Gender-based violence: Talking about children living with disabilities
WITH almost daily reports of violence against women and children our Constitution, Article 10, stating that “All persons are equal before the law”does not seem to carry much weight when it comes to Namibian pride and peace among her citizens.
Gender-based violence is experienced by both girls and boys, women and men with disabilities, with disproportionately high incidences compared to those without disabilities. While factors that increase the risk of gender-based violence for those with disabilities include stigma, discrimination, and harmful myths in general, girls and women remain more vulnerable to violence due to their gender.
Leena* is 13 years old. She lives in Goreangab with her mother and 4 siblings. She normally attends a government special school and she would stay in the hostel with all her friends. Since March however, she has been at home with her siblings because of the lockdown.
If you look at Leena, she does not look any different than other children her age. But she has always struggled to do simple tasks like tie her shoes, do math, write, read or remember to do her chores around the house. For this she got in trouble a lot. She still does. Leena also do not understand that taking a chocolate in the shop and not paying for it is stealing. Leena does not understand what stealing is. She loves to talk a lot although her words do not make sense. She runs around and plays with her friends and rarely sits still for even short periods of time.
In the past few months so much has changed for her. Where she could run outside and play on the swings every day, Leena is now confined to four walls and five people around her for 24 hours every day, all day long. There are a lot of fights with her siblings and her mother. Leena wants to go outside and play, but she is not allowed. They say she will die if she goes outside. She is scared, cries and screams and breaks everything she can find in fear, anger and frustration. Her mother slaps her through the face to shut her up, her brothers kick her, and her sisters beat her. They have been doing it for years anyway. Now, only more. Who is going to believe her anyway?
After two weeks, her mother locks her in a small room to prevent her from leaving the house. Leena cries every day. Her stomach pains and her head hurts. They only let her out to go to the toilet every now and then and sometimes she gets leftover food. Some mornings she wakes up and she feels a strange incomprehensible relief as the tension leaves her body. Her older brother did not visit last night.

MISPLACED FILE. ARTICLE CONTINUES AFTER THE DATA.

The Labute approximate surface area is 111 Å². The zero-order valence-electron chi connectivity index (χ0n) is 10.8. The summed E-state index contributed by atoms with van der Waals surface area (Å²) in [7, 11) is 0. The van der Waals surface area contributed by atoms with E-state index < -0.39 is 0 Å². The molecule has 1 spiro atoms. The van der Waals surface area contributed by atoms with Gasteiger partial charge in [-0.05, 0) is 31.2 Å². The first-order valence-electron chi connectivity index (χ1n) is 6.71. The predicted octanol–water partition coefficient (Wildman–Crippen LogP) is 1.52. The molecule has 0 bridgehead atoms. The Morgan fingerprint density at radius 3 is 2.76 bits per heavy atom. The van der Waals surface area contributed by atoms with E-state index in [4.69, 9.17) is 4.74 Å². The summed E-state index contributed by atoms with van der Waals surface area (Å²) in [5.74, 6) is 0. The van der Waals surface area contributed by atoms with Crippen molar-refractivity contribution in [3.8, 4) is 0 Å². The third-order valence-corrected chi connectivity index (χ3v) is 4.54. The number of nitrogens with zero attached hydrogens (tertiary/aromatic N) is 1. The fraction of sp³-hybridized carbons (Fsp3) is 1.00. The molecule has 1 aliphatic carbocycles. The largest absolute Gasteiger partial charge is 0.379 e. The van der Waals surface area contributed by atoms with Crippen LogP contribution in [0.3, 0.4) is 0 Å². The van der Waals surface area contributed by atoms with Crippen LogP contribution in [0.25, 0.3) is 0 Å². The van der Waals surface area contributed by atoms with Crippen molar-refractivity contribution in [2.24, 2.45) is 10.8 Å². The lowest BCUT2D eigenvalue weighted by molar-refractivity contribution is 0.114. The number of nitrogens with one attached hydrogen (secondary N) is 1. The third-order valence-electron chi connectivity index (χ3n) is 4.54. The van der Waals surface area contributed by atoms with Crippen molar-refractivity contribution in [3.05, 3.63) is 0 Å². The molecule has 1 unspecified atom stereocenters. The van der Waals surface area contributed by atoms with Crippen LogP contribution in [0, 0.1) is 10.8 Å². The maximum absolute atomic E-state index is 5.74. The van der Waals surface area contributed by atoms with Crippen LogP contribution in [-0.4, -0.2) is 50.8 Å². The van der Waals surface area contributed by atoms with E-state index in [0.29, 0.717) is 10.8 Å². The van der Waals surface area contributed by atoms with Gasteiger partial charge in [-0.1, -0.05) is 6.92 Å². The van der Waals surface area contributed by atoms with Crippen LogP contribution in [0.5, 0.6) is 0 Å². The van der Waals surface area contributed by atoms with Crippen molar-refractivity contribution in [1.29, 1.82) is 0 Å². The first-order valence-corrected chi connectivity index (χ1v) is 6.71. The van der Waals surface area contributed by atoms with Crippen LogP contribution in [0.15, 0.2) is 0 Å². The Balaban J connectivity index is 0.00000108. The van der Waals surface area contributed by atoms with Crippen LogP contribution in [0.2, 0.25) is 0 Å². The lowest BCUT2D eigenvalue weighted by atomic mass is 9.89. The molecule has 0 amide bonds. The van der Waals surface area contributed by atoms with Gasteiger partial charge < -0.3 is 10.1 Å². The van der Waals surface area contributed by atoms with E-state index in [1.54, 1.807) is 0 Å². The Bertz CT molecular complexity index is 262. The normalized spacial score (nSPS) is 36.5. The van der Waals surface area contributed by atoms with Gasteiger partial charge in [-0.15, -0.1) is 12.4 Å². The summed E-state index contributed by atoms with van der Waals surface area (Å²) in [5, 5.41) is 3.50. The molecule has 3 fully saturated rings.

This is the story of many children with disabilities in Namibia.
Gender-Based Violence and Disability Globally and Nationally
About 15 percent of the world’s population live with some form of disability, accounting for approximately 1 billion people. Persons with disabilities are more likely to have adverse experiences related to socioeconomic outcomes than those without disabilities including poorer health outcomes, lower levels of employment, less education and higher poverty rates. Covid-19 has had unique impacts on the health, education, and transport in the lives of people living with disabilities.
A total of 32 299 learners in Namibia were reported to have a disability in the Education Statistics of 2017 (MoEAC). Of these 15 083 or 46,7 percent were females. Regions that reported highest were Ohangwena, Khomas, Omusati, Kavango East and Oshikoto with 57 percent of learners with disabilities recorded as living in these five regions.
Across the globe statistics on violence against children with disabilities are alarming. A review on several studies has found that overall children with disabilities are almost four times more likely to experience violence than non-disabled children. It further showed that children with disabilities are 3.7 times more likely than non-disabled children to be victims of any sort of violence, 3.6 times more likely to be victims of physical violence, and 2.9 times more likely to be victims of sexual violence. Children with mental or intellectual impairments seemed among the most vulnerable, with 4.6 times the risk of sexual violence than their peers without disabilities. It has been shown that the most vulnerable of all children are those on the autism spectrum together with those with hearing, visual, psychosocial, or intellectual disabilities. Stigma, discrimination, and ignorance about disabilities, including a lack of social support for caretakers, were among the factors contributing to the higher risk to violence. Most incidences of violence go unreported and unpunished.
It is noted that girls and young women with disabilities are recognised to be multiple disadvantaged as they experience exclusion based on their gender and their disability. They are also especially vulnerable to abuse. They may face up to 10 times more violence than those without disabilities. Factors increasing vulnerability include limited physical mobility or means of communication. Discrimination starts early in life. Many infant girls born with disabilities die through ‘mercy killings’ in comparison to male infants with disabilities. Harmful myths also increase the risk of sexual violence such as the belief in some African countries that having sex with a virgin girl or a girl with Albinism will cure one from HIV/AIDS and other sexually transmitted diseases.
Invisible Gender-Based Violence